New Kia EV4 electric crossover to rival the Mercedes EQA and BMW iX1
Kia already has plenty of experience in the all-electric crossover market with the Soul EV and electric versions of the Niro, but now there’s a new model coming called the EV4. We first caught sight of the EV4 last year, when Kia announced plans to launch 14 new EVs by 2027.
Two ‘EV’ SUV models will follow the latest EV6. According to European product boss Sjoerd Knipping, the Korean brand’s second “EVx” car will be a large SUV targeting the US. But more importantly for us, it will be followed by a model developed for the European market – Knipping spoke of “balancing” the US and other territories.
Kia holds trademarks for badges ranging from EV1 to EV9. The large SUV could be a production version of the EV9 concept, which would offer seven-seat capability similar to that of Hyundai’s Ioniq 7 SUV, confirmed for launch in 2024. It will be followed by a crossover potentially called EV4, sized as a rival for the Volvo C40, Mercedes EQA and the new BMW iX1.
Our exclusive images preview what the EV4 could look like, based on the shadowy teaser images from the announcement. Design cues heavily inspired by the EV6 will probably include the headlights and a full-width LED rear light bar, as well as muscular surfacing and Kia’s new logo. The dark ridge on the C-pillar should also make its way over from the EV6 as will the black wheelarch extensions.
The EV4 will be based on the Hyundai-Kia Group’s E-GMP platform for electric cars. A slightly downsized wheelbase compared with the EV6 (2,900mm) means its dimensions will be closer to those of Kia’s new European-spec, fifth-generation Sportage SUV. Clever packaging made possible by the versatile platform will maximise cabin space, with fewer compromises than in a combustion-engined car. And even with a shorter wheelbase, the EV4 is likely to make use of the EV6’s battery technology.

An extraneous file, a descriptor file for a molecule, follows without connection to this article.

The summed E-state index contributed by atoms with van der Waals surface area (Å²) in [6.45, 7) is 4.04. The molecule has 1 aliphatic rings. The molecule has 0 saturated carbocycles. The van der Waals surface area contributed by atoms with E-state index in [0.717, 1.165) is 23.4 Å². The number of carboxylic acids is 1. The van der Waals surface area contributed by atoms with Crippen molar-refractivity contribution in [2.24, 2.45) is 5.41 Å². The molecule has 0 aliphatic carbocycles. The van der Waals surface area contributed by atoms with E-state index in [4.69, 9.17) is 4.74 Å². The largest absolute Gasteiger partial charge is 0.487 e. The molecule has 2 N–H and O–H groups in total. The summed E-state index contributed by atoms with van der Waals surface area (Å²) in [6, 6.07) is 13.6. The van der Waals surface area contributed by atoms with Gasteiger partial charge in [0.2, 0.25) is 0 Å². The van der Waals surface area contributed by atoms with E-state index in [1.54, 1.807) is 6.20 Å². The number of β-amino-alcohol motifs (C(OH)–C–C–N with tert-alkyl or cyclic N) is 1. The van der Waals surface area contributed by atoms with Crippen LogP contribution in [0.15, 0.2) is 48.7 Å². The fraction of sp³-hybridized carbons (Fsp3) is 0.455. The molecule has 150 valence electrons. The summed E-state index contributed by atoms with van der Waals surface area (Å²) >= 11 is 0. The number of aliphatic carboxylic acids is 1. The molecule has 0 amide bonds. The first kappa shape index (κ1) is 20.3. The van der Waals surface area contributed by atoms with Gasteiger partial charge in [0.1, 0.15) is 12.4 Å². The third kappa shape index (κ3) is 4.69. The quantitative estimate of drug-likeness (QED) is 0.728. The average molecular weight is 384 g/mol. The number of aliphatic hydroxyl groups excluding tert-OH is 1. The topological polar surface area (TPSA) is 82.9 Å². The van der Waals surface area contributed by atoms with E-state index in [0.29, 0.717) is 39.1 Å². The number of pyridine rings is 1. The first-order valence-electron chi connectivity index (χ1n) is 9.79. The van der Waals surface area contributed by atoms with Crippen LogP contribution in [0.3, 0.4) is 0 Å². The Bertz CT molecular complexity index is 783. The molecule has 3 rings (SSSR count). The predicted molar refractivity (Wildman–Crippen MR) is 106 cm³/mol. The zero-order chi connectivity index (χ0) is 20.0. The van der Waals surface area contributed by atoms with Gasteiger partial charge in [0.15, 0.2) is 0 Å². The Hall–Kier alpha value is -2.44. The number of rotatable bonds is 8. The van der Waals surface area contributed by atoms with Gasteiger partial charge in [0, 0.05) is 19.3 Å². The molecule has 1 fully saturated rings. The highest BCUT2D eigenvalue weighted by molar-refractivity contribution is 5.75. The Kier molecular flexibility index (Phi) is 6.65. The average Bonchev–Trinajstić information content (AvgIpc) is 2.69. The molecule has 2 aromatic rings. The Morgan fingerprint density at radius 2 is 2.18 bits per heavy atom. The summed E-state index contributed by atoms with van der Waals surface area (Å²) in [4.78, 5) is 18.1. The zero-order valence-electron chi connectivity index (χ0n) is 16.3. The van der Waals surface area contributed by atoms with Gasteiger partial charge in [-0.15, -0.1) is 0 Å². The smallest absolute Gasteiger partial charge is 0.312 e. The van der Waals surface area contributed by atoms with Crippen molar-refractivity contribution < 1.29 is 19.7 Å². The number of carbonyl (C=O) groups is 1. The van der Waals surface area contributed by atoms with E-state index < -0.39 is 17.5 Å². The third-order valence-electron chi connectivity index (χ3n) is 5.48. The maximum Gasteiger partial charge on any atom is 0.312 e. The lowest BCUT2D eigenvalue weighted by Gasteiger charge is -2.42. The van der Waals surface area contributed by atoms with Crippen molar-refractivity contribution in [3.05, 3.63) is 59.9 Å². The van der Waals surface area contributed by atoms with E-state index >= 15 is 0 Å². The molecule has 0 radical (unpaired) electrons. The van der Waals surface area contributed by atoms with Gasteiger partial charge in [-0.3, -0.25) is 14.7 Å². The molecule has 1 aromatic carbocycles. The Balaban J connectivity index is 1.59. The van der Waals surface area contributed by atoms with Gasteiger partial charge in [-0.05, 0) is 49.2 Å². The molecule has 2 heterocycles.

That means 58kWh and 77.4kWh could be offered for a maximum range of just over 300 miles in the mid-size EV4 SUV. Expect dual-motor powertrains, too, giving four-wheel-drive capability and potentially up to 321bhp, although a 226bhp single-motor version is also expected to be available, lowering the entry price.
With the E-GMP set-up offering 800-volt electronic architecture and a maximum 350kW rapid-charge rate, the bigger battery should charge from 10 to 80 per cent in a mere 18 minutes, or take 62 miles of range in only five minutes.
While the E-GMP platform will form the basis of many future Kia EVs, Knipping also outlined that it “won’t serve all segments, in particular some smaller sectors.” He added, “Not all cars need 800V tech, so could we use our 400V tech in places? We need to see if the market segments we serve can be with derived platforms [such as the current e-Niro], or will there be a new platform?”
Kia plans to have a line-up of 11 electric cars by 2025; six standalone EVs, with five “derivative” EV models. Knipping says: “We have to work out what is the priority; the sectors where to push EV, and where you can lean on ICE platforms.”
As part of this full-electrification charge from Kia, we’ll likely see the brand’s EV7 or EV8 large SUV next year. Meanwhile, the EV4 could make its debut in 2022 or early the following year, with sales beginning later on in 2023.
What do you think of the EV4? Can Kia continue its hot streak of electric car products? Have your say in the comments…
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